MobyGames 25
Image: MobyGames/Atari

Today marks the 25th anniversary of MobyGames, the online video game database known for cataloguing and preserving information related to game development credits, release dates, and so much more.

The website was founded back on March 1st, 1999 by childhood friends Jim Leonard and Brian Hirt, with the idea of creating a space to share information about computer games coming about Leonard struggled to find any decent answers to the questions he'd been having about classic games.

From there, it eventually grew into one of the most reliable places on the internet to find accurate information on old games, helped along by a tidal wave of user submissions and corrections. We've personally used it for a lot of the more in-depth research work we've done, such as tracking down the information of developers who may know the whereabouts of "missing" people or have previously unknown information on early arcade titles.

Over the years, the owners of the site have changed a few different times, with the rental company GameFly purchasing the website in 2010 before offloading it to the Blue Flame Labs' owner Jeremiah Freyholtz in 2013 who later sold it to Atari in March 2022 (while staying onboard as the site's general manager).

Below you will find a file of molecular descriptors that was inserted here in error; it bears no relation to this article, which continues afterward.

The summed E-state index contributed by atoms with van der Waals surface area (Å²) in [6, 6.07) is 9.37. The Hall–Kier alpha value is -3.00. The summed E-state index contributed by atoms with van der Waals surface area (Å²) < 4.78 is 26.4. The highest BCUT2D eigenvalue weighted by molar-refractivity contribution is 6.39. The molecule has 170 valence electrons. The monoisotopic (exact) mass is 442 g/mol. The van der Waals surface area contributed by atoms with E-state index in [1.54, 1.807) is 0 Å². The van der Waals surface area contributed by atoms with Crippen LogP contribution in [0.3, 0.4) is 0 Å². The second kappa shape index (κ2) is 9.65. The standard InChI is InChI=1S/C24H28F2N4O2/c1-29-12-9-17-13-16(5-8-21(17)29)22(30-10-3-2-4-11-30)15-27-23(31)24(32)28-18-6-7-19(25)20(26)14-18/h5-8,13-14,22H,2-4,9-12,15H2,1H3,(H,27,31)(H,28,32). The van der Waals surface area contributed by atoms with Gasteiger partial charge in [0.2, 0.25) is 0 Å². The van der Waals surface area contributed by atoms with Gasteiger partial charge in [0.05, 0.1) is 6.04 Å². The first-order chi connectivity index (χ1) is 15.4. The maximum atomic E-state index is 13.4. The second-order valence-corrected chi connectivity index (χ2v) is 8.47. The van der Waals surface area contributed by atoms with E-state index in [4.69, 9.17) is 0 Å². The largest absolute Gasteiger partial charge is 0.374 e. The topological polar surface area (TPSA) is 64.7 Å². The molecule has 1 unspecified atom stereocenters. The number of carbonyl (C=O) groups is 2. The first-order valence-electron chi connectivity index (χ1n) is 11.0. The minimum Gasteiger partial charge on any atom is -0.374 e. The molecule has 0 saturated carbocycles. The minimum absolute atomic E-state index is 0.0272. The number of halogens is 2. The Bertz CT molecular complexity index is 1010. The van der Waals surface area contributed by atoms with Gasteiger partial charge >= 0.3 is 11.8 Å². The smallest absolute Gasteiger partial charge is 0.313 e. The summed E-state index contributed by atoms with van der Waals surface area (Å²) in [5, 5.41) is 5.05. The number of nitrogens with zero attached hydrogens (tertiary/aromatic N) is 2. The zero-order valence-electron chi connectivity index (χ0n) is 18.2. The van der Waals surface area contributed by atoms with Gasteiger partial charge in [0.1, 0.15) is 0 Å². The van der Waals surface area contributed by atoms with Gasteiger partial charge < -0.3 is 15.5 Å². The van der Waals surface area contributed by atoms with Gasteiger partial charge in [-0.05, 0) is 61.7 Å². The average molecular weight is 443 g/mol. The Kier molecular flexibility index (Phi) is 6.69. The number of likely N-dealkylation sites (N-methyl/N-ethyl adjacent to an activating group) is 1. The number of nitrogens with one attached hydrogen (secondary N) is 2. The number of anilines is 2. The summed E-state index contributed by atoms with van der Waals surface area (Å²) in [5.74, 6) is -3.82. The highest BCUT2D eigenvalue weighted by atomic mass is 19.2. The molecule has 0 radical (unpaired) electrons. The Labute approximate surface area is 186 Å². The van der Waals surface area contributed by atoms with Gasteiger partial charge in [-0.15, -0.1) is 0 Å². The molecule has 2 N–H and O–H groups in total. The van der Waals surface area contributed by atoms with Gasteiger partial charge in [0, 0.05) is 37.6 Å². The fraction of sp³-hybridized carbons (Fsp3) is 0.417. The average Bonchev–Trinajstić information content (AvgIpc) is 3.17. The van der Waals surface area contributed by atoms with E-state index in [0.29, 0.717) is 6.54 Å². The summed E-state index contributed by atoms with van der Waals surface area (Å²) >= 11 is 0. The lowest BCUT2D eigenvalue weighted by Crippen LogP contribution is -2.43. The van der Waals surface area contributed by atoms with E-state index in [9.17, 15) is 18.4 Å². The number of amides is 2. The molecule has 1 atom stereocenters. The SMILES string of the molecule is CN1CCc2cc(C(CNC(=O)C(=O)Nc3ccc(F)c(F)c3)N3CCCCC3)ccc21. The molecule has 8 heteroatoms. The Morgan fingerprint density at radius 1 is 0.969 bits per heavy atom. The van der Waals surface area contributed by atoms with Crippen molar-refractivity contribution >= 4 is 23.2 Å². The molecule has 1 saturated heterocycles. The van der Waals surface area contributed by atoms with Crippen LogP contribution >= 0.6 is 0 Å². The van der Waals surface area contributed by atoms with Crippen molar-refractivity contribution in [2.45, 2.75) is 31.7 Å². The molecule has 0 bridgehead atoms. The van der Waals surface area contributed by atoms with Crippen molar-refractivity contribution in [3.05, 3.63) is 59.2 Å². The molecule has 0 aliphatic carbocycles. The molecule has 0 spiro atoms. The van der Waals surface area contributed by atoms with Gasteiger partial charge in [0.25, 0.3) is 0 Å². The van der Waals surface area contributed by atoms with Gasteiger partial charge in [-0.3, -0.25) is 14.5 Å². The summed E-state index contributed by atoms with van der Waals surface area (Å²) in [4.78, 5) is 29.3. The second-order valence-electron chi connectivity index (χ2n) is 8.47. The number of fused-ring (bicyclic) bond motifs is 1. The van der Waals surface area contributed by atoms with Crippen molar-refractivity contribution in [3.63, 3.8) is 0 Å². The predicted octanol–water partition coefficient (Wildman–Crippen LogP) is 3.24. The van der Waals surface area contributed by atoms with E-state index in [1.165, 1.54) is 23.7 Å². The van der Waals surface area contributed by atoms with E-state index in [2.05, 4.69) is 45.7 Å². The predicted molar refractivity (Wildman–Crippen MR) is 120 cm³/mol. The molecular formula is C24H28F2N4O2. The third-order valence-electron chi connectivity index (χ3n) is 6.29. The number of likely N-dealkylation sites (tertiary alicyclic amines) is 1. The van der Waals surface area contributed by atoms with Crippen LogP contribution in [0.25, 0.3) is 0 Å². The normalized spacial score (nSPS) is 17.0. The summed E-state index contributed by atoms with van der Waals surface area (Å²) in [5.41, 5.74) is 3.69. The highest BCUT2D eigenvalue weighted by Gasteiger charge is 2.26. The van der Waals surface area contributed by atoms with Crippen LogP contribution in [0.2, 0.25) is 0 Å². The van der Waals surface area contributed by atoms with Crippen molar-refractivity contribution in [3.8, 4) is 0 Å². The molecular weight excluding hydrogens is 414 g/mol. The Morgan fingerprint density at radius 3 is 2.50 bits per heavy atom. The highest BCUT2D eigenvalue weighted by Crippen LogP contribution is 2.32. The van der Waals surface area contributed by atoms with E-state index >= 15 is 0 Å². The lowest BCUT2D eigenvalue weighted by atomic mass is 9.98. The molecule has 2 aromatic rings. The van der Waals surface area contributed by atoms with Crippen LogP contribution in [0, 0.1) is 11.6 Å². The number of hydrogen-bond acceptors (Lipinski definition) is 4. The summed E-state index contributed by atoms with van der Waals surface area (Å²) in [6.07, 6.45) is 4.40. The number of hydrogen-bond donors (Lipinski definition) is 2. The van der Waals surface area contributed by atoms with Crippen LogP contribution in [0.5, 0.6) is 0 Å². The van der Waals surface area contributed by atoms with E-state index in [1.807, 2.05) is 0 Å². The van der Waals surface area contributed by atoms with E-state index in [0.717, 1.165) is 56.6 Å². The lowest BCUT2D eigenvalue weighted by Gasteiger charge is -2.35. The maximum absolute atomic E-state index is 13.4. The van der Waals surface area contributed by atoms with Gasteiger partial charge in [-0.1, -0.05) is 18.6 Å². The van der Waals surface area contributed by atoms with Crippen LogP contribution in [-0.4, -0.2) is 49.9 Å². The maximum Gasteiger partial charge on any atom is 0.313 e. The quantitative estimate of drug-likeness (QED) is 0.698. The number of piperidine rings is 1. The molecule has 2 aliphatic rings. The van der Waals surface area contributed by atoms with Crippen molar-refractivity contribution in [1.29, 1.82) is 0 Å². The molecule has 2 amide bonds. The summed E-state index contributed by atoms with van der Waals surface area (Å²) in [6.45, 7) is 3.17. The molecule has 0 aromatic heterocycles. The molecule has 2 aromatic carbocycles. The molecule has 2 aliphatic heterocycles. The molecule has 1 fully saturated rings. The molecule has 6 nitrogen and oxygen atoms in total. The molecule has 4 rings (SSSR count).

While the website remains free to use under Atari, it has also recently introduced a controversial new subscription service for the database called MobyPro, which is currently out in Beta. This locks some of the site's features behind a $5/month paywall, such as "unlimited paging/results on game browser and platform game lists", while also providing early adopters with exclusive analytics data and other subscription-based benefits.

In a press statement released to coincide with the anniversary, MobyGames & Atari detailed their ambitions to turn the website into a "more expansive" professional subscription service geared towards individuals and organizations in the games industry. This will apparently include the ability for users to verify their identity and have more control over their profiles, photos, and work history, while also using the site for networking. We have to admit that it doesn't exactly fill us with confidence, but only time will tell how disruptive this will be for those who want to continue using the site for things like game preservation and research.